The science behind lucid dreaming

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Typically, when we dream, we are not aware that we are dreaming, and the most unlikely events, characters, and environments seem real to us.

But now and again, some of us realize that we are in a dream as we are dreaming. This phenomenon is called “lucid dreaming,” and it has stirred the interest of researchers and the public alike.

Learning to control aspects of your dreams can be a great way of exploring activities you could never do in real life, facing and overcoming fears, and learning more about your subconscious.

In a previous special feature on Medical News Today, we have explained what lucid dreams are, talked about some techniques you can apply to achieve them, and looked at whether there are any risks associated with this practice.

In this article, we take that discussion a step further, looking at some of the science behind lucid dreaming.

So if you are interested in finding out how common lucid dreams are, who is more prone to having them and why, and what happens in the brain during a lucid dream, read on.

How common are lucid dreams?
It remains unclear how many people experience lucid dreams, but researchers have provided rough estimates based on personal reports they accessed through their studies.

A 2017 study published in the journal Imagination, Cognition and Personality: Consciousness in Theory, Research, and Clinical Practice referred to estimates suggesting that in a representative population, 51% of the individuals had experienced a lucid dream at least once in their lives, and about 20% experienced lucid dreams at least once a month.

The same study notes that people are more likely to experience spontaneous lucid dreams in their childhood, starting at about 3 and 4 years old. However, the likelihood of lucid dreaming begins to decline in early adolescence.

“After the age of 25, spontaneous onset of lucid dreaming appears to be very infrequent,” the study authors write.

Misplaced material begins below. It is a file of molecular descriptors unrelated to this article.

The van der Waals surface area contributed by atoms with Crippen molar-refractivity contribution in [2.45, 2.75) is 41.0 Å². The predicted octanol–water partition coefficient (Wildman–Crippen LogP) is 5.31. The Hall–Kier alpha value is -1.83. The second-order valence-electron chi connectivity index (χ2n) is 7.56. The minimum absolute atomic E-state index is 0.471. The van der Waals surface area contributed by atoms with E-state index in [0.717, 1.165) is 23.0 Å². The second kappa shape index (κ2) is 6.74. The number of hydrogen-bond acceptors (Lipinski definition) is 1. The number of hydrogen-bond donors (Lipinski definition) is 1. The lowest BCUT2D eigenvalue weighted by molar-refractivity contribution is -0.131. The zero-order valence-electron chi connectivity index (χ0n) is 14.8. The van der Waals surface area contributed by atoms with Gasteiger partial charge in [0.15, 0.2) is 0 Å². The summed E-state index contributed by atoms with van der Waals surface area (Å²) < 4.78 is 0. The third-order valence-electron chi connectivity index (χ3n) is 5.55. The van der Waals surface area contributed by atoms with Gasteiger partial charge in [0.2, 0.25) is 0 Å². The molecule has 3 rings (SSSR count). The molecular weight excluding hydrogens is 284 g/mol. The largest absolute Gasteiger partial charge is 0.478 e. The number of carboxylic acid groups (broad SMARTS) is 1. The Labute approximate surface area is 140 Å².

The researchers who hail from the Universities of Mannheim and Heidelberg, both in Germany investigated whether or not personality traits could help predict a person’s likelihood of experiencing lucid dreams.

The study found that openness to an experience correlates positively with lucid dreaming frequency. However, agreeableness a personality trait that often indicates a person’s level of friendliness and tact in interpersonal relationships — does not.

The study also identified that neuroticism a personality factor that often presents as strong moods, anxiety, and depression had associations with a higher frequency of lucid dreams.

Lucid dreams and sleep disturbances
Denholm Aspy, Ph.D., who researches lucid dreaming, spoke to MNT and suggested that certain neurophysiological or neurochemical factors may also render a person more likely to experience spontaneous lucid dreams.

More often than not, lucid dreaming occurs during the REM (rapid eye movement) phase of sleep, which is also when many regular dreams occur. It is possible that neurochemical peculiarities may play a role in “switching on” parts of our consciousness when they would generally be “switched off.”

“I’m speculating a little bit here, but some people might just tend to produce more of the neurotransmitters that pause REM sleep, typically acetylcholine,” Aspy told us.

“You might have some random variation in neurology or neurochemistry  I know that people with narcolepsy tend to have a lot more lucid dreams than the average person, and they’re having a lot of sleep disturbances,” he went on to say.

Some anecdotal experiences, as well as some studies, suggest that lucid dreaming may have more in common with the experience of sleep paralysis than that of regular dreaming.

In sleep paralysis, the mind awakens to a certain degree, while the body remains asleep and unable to move. When that happens, individuals usually experience very realistic hallucinations, as though the content of a dream had “leaked” into the real world.

For instance, a 2017 study — featured in the Journal of Sleep Research — found a significant positive correlation between sleep paralysis and lucid dreaming frequency in a cohort of 1,928 adult participants.

“It is likely that these sleep experiences are underlined by similar neurophysiology,” the study authors write.

They also note that “[d]issociative experience was the only common predictor of both sleep paralysis and lucid dreaming frequency, indicating that individuals who experience both unusual sleep experiences also experience greater dissociative experiences in daily life.”


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